US9557877B2 - Advanced playlist creation - Google Patents

Advanced playlist creation Download PDF

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US9557877B2
US9557877B2 US14030648 US201314030648A US9557877B2 US 9557877 B2 US9557877 B2 US 9557877B2 US 14030648 US14030648 US 14030648 US 201314030648 A US201314030648 A US 201314030648A US 9557877 B2 US9557877 B2 US 9557877B2
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media
playlist
content
player
user
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US20140095998A1 (en )
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William Bull
Ben Rottler
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Apple Inc
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Apple Inc
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    • GPHYSICS
    • G06COMPUTING; CALCULATING; COUNTING
    • G06FELECTRIC DIGITAL DATA PROCESSING
    • G06F3/00Input arrangements for transferring data to be processed into a form capable of being handled by the computer; Output arrangements for transferring data from processing unit to output unit, e.g. interface arrangements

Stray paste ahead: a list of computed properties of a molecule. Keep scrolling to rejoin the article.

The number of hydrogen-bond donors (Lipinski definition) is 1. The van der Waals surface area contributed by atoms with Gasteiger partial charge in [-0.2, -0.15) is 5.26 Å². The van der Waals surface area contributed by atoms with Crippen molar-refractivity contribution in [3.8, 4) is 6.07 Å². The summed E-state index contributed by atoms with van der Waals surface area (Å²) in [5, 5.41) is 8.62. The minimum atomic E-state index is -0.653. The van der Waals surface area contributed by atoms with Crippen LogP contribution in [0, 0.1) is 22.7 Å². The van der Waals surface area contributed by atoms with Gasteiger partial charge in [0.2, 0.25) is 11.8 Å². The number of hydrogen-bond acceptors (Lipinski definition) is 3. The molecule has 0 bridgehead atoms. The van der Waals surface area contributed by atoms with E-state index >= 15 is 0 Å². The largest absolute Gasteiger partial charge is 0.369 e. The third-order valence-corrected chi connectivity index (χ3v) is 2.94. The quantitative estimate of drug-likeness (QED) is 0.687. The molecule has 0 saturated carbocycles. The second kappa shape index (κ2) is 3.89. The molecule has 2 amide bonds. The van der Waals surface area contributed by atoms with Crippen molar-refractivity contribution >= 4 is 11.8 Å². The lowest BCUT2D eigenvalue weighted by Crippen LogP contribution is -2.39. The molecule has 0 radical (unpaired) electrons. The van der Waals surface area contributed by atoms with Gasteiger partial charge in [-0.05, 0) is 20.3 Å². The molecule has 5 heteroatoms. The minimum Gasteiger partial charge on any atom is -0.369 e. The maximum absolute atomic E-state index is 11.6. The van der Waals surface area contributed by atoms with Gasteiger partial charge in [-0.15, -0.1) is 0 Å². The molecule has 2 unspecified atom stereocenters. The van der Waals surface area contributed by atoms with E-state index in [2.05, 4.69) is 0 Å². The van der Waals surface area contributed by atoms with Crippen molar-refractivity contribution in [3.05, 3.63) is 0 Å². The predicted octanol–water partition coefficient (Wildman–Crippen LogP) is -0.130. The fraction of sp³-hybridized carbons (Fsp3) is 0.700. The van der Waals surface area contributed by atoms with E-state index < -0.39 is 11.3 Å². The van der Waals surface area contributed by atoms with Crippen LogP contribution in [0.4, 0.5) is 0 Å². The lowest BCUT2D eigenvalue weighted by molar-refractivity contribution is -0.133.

• G06F3/01Input arrangements or combined input and output arrangements for interaction between user and computer
    • G06F3/048Interaction techniques based on graphical user interfaces [GUI]
    • GPHYSICS
    • G06COMPUTING; CALCULATING; COUNTING
    • G06FELECTRIC DIGITAL DATA PROCESSING
    • G06F17/00Digital computing or data processing equipment or methods, specially adapted for specific functions
    • G06F17/30Information retrieval; Database structures therefor ; File system structures therefor
    • G06F17/3074Audio data retrieval
    • G06F17/30749Audio data retrieval using information manually generated or using information not derived from the audio data, e.g. title and artist information, time and location information, usage information, user ratings

Abstract